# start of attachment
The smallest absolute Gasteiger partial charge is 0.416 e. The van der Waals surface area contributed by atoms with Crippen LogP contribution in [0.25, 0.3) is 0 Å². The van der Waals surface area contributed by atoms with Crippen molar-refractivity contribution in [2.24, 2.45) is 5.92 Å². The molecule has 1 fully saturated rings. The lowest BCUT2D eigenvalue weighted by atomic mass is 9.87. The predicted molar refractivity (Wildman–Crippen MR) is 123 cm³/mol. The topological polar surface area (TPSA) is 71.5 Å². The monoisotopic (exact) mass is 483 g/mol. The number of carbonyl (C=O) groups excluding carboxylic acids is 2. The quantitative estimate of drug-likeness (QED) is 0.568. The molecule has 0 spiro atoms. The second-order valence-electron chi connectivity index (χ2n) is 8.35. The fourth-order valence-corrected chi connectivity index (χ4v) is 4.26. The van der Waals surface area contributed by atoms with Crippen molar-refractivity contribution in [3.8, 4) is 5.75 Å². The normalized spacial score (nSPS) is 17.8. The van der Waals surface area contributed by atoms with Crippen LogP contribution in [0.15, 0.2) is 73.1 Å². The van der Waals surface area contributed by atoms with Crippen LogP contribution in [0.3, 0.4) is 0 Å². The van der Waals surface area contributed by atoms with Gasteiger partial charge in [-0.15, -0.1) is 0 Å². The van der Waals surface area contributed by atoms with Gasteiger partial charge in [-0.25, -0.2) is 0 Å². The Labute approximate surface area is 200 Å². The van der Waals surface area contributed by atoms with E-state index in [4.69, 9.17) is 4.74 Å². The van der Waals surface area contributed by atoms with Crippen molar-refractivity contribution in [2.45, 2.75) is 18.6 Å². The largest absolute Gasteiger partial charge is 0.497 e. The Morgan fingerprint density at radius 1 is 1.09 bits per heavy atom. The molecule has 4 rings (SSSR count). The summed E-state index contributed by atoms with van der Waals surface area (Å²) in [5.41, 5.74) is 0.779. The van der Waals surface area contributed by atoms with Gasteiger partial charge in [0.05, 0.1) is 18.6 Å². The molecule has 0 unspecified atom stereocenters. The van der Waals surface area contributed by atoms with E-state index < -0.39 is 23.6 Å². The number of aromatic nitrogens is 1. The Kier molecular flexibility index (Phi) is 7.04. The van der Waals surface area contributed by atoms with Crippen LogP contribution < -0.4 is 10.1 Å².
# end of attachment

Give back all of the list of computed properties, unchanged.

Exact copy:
The smallest absolute Gasteiger partial charge is 0.416 e. The van der Waals surface area contributed by atoms with Crippen LogP contribution in [0.25, 0.3) is 0 Å². The van der Waals surface area contributed by atoms with Crippen molar-refractivity contribution in [2.24, 2.45) is 5.92 Å². The molecule has 1 fully saturated rings. The lowest BCUT2D eigenvalue weighted by atomic mass is 9.87. The predicted molar refractivity (Wildman–Crippen MR) is 123 cm³/mol. The topological polar surface area (TPSA) is 71.5 Å². The monoisotopic (exact) mass is 483 g/mol. The number of carbonyl (C=O) groups excluding carboxylic acids is 2. The quantitative estimate of drug-likeness (QED) is 0.568. The molecule has 0 spiro atoms. The second-order valence-electron chi connectivity index (χ2n) is 8.35. The fourth-order valence-corrected chi connectivity index (χ4v) is 4.26. The van der Waals surface area contributed by atoms with Crippen molar-refractivity contribution in [3.8, 4) is 5.75 Å². The normalized spacial score (nSPS) is 17.8. The van der Waals surface area contributed by atoms with Crippen LogP contribution in [0.15, 0.2) is 73.1 Å². The van der Waals surface area contributed by atoms with Crippen LogP contribution in [0.3, 0.4) is 0 Å². The van der Waals surface area contributed by atoms with Gasteiger partial charge in [-0.15, -0.1) is 0 Å². The van der Waals surface area contributed by atoms with Gasteiger partial charge in [-0.25, -0.2) is 0 Å². The Labute approximate surface area is 200 Å². The van der Waals surface area contributed by atoms with E-state index in [4.69, 9.17) is 4.74 Å². The van der Waals surface area contributed by atoms with Crippen molar-refractivity contribution in [2.45, 2.75) is 18.6 Å². The largest absolute Gasteiger partial charge is 0.497 e. The Morgan fingerprint density at radius 1 is 1.09 bits per heavy atom. The molecule has 4 rings (SSSR count). The summed E-state index contributed by atoms with van der Waals surface area (Å²) in [5.41, 5.74) is 0.779. The van der Waals surface area contributed by atoms with Gasteiger partial charge in [0.05, 0.1) is 18.6 Å². The molecule has 0 unspecified atom stereocenters. The van der Waals surface area contributed by atoms with E-state index < -0.39 is 23.6 Å². The number of aromatic nitrogens is 1. The Kier molecular flexibility index (Phi) is 7.04. The van der Waals surface area contributed by atoms with Crippen LogP contribution < -0.4 is 10.1 Å².